Farmers & Consumers Protest at Monsanto’s Headquarters in St.Louis

Farmers & Consumers Protest at Monsanto’s Headquarters in St.Louis

Link at

Missouri Protestors Rally in Front of Monsanto’s Headquarters & at Office
of US Senator Kit Bond

OCA Editorial Note: There is an error in this story. While Monsanto in
previous years had predicted that up to 80% of all US soybeans would be
genetically engineered by this year, according to a USDA press statement in
July, farmers have actually planted a lower percentage of GE soybeans in
2000 as compared to 1999. The USDA announced in early July that this year’s
planting of genetically engineered RoundUp Ready soybeans were down by
approximately 6% from last year’s acreage (last year 56% of all USA
soybeans were GE; while this year the USDA said 53% were GE).

The Associated Press.
August 19, 2000,
Protesters rally outside Monsanto’s corporate offices
Creve Couer, Mo.

Flanked by a huge inflatable ear of genetically-engineered corn, protesters
rallied in front of Monsanto Co.’s corporate campus Friday.

About 150 activists, mostly from Missouri, gathered to protest Monsanto’s
genetically altered crops and seeds. The group was a mix of environmental
activists and family farm coalition members.

“They are promising farmers things they just can’t deliver, specifically
the yield performance (of modified crops),” said Tammy Shea of MoRage, or
Mobilization for Safe Food and Family Farms. “They’re promising reduced use
of pesticides and herbicides, and that’s something that’s just not bearing

The company, a subsidiary of Pharmacia Corp., is a frequent target of those
opposed to biotechnology.

Shea cited a study conducted by researchers at the University of Nebraska
that showed soybeans genetically altered by Monsanto to resist Monsanto’s
herbicide Roundup produced lower yields than conventional soybeans.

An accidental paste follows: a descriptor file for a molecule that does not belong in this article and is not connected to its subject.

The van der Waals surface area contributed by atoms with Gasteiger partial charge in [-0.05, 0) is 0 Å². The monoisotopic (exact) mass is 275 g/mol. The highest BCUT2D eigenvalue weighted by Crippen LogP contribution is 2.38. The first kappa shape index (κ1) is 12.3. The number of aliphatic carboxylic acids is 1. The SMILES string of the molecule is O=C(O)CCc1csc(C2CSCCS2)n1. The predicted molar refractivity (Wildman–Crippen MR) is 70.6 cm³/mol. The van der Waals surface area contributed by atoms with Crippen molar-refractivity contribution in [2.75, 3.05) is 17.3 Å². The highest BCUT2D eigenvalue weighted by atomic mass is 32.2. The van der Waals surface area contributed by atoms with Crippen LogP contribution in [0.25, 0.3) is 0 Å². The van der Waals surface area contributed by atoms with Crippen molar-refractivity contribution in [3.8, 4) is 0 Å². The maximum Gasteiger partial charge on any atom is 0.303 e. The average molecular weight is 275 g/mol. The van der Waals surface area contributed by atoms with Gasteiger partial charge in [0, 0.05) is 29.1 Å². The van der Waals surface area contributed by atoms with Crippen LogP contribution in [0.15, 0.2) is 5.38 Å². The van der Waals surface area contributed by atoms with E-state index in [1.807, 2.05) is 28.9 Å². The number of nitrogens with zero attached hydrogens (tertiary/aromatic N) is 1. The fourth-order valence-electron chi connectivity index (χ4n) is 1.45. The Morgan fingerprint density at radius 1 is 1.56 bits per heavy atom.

The Roundup Ready soybean is one of Monsanto’s best known products. The
company has said the Nebraska study is contrary to the body of research
done on the beans by both Monsanto and independent researchers

“They show the same general lack of understanding and appreciation of the
benefits of biotechnology to agriculture (as past protesters),” said Gary
Barton, a Monsanto spokesman.

Most of those at the protest were members of MoRage or the Gateway Green
Alliance. They stood on either side of the entry to the company’s
headquarters, in a space set aside by the company, holding signs and waving
to passing motorists. One police officer stood nearby, along with several
Monsanto security officers, but there were no altercations.

St. Louis Post-Dispatch
August 19, 2000,


Tina Hesman; Of The Post-Dispatch

* More than 100 activists demonstrate at Monsanto’s headquarters in Creve
Coeur. Later, three are arrested outside Sen. Christopher “Kit” Bond’s
office in Clayton.

Genetically engineered seed is bad business for family farmers. That was
the claim of more than 100 activists who converged on Monsanto’s Creve
Coeur headquarters at noon Friday to protest the company’s production and
sale of genetically engineered seed.

Later, Clayton police arrested three of the demonstrators after further
protests outside the office of Sen. Christopher “Kit” Bond, R-Mo.

Backed by 14-foot-tall puppets of “killer corn” and “corporate giants,” the
activists contended that genetically engineered crops yield less – 11
percent less, says a University of Nebraska study – and cost more than
conventional crops. That’s a combination that could spell disaster for